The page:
MBABANE – In its bid to expand its African footprint, Merck Foundation is set to open its doors in Botswana.
This was confirmed by the Foundation’s CEO, Dr Rajah Kelej, who revealed the first launch programmes will be in operation by the second quarter of the year.
The campaign, which has been endorsed by the first lady, Neo Masisi, as well as the Ministry of Health and Awareness, will entail programmes around key health issues such as infertility, cancer, diabetes and lifestyle diseases.
“Following numerous exchanges, we will first launch the ‘Merck More than a Mother’ campaign with Her Excellency as the Ambassador with the aim to empower infertile women through information, health and change of mindset,” explained Kelej.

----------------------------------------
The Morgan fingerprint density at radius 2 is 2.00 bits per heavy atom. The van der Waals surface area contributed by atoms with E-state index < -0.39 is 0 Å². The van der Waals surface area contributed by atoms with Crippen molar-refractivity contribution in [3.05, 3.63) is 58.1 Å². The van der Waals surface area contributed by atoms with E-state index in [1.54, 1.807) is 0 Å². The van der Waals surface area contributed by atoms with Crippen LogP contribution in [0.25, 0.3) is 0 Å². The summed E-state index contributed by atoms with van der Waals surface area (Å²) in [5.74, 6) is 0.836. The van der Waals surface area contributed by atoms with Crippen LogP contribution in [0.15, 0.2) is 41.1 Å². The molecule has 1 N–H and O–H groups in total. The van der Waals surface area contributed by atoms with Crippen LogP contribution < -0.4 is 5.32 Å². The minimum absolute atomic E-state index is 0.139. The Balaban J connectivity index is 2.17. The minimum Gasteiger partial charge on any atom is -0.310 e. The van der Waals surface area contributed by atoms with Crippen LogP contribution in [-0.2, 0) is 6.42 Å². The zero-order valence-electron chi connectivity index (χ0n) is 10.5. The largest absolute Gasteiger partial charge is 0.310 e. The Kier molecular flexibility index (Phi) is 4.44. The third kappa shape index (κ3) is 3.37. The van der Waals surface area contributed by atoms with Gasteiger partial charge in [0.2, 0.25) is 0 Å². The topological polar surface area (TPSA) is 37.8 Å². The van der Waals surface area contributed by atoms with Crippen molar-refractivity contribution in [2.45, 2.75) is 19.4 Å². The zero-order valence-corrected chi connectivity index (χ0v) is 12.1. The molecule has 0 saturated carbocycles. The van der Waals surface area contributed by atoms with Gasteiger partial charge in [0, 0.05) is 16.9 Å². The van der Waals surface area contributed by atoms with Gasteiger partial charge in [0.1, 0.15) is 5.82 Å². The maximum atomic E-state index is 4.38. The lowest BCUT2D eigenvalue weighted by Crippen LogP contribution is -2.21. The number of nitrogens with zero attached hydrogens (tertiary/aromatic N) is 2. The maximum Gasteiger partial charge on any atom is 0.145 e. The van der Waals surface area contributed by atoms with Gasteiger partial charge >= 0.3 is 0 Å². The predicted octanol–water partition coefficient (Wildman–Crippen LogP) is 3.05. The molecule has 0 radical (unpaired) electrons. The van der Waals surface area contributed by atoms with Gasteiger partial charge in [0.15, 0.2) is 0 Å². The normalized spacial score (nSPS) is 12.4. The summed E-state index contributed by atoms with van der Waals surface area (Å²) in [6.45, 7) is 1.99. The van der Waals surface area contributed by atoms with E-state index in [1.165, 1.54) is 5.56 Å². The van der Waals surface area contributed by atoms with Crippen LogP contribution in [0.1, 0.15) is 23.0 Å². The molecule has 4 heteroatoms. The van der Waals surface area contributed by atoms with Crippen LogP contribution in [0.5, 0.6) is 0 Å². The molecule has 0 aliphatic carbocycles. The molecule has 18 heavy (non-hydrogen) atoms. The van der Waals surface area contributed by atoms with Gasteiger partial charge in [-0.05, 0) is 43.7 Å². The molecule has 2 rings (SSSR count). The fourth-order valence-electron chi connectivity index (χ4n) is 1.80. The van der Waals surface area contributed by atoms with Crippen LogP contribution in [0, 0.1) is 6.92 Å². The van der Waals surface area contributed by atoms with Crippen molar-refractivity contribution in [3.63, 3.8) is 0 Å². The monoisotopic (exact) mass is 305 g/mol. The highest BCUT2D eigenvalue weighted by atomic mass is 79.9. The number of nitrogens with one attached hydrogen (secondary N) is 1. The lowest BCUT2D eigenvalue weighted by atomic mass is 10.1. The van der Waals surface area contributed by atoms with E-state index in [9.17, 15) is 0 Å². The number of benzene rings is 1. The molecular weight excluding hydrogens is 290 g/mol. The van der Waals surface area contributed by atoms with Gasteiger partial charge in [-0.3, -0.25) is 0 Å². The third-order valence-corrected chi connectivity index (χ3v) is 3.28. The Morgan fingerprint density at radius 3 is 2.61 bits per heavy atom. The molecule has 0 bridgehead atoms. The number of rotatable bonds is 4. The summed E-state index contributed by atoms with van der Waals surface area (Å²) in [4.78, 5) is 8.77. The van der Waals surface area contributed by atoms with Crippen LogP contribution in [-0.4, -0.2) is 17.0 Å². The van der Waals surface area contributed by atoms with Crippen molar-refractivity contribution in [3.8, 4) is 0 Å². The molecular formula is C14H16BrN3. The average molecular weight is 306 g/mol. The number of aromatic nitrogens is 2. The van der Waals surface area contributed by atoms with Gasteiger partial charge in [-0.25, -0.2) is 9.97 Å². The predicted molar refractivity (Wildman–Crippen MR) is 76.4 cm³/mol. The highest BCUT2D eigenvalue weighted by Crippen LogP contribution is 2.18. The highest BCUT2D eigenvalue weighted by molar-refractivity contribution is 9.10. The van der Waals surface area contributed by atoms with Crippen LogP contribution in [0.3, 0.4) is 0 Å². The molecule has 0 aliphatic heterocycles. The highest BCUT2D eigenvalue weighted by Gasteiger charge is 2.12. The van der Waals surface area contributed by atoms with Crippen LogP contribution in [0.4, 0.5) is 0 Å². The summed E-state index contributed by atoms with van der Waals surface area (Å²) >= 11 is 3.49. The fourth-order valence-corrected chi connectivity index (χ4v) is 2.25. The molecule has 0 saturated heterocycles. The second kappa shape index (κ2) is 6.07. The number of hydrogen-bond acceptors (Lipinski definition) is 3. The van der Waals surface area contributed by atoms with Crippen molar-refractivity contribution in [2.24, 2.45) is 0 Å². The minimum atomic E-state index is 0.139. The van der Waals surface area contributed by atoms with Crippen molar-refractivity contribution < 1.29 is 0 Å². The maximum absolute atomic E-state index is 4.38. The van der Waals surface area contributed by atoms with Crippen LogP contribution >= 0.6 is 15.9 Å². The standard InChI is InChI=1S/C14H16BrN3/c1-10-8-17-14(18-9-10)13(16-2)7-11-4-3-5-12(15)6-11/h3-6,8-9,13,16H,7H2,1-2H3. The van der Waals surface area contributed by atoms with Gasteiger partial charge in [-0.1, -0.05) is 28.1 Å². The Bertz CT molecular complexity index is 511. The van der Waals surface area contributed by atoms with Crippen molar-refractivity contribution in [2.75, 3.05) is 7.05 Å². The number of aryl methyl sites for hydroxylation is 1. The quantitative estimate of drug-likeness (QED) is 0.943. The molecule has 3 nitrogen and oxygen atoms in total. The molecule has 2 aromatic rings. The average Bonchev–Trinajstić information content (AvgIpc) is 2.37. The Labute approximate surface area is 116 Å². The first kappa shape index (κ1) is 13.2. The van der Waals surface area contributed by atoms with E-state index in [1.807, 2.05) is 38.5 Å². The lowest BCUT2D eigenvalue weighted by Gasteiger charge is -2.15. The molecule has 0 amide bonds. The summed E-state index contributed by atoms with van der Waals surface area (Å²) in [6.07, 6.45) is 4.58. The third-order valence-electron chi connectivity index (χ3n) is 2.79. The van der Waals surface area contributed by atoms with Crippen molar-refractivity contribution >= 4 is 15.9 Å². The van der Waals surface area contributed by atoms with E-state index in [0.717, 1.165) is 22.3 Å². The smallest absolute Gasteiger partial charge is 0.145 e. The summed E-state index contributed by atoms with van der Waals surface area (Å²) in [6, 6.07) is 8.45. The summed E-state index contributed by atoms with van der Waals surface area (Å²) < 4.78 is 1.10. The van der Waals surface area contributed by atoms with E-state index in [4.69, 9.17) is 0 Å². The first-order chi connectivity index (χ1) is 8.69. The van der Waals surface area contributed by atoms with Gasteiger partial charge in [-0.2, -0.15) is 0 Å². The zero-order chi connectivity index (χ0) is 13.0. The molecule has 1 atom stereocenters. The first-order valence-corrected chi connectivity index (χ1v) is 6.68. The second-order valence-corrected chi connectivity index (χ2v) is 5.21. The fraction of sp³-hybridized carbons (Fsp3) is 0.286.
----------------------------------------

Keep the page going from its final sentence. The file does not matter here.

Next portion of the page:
For her part, Masisi expressed gratitude to the foundation for the programme.
“There is stigma attached to infertility in our communities. Botswana is no different, with women often made to feel inadequate if they cannot or choose not to bear children. There needs to be education around these issues whilst we explore medical interventions to support couples in these situations,” said Masisi.
In addition to the programmes to be launched, Kelej says as part of the campaign there will be a media call to entry for the ‘Merck More than a Mother’ award.
“The award affords media training on health reporting and reporting on sensitive issues such as infertility,” she said.
The foundation will also provide training to health professionals in the fields of fertility care and oncology as well as launch a pilot project called ‘Blue Points’.
The project will provide one-year diplomas to doctors to build healthcare capacity in the country.
“Our vision is to develop a strong platform of specialized doctors to improve access to quality and equitable healthcare solutions in Botswana,” stressed Kelej.
Started in 2015, ‘Merck More than a Mother’ campaign currently has a presence in 35 countries in Africa and Asia.
The initiative supports governments in defining policies to enhance access to regulated, safe and effective fertility care.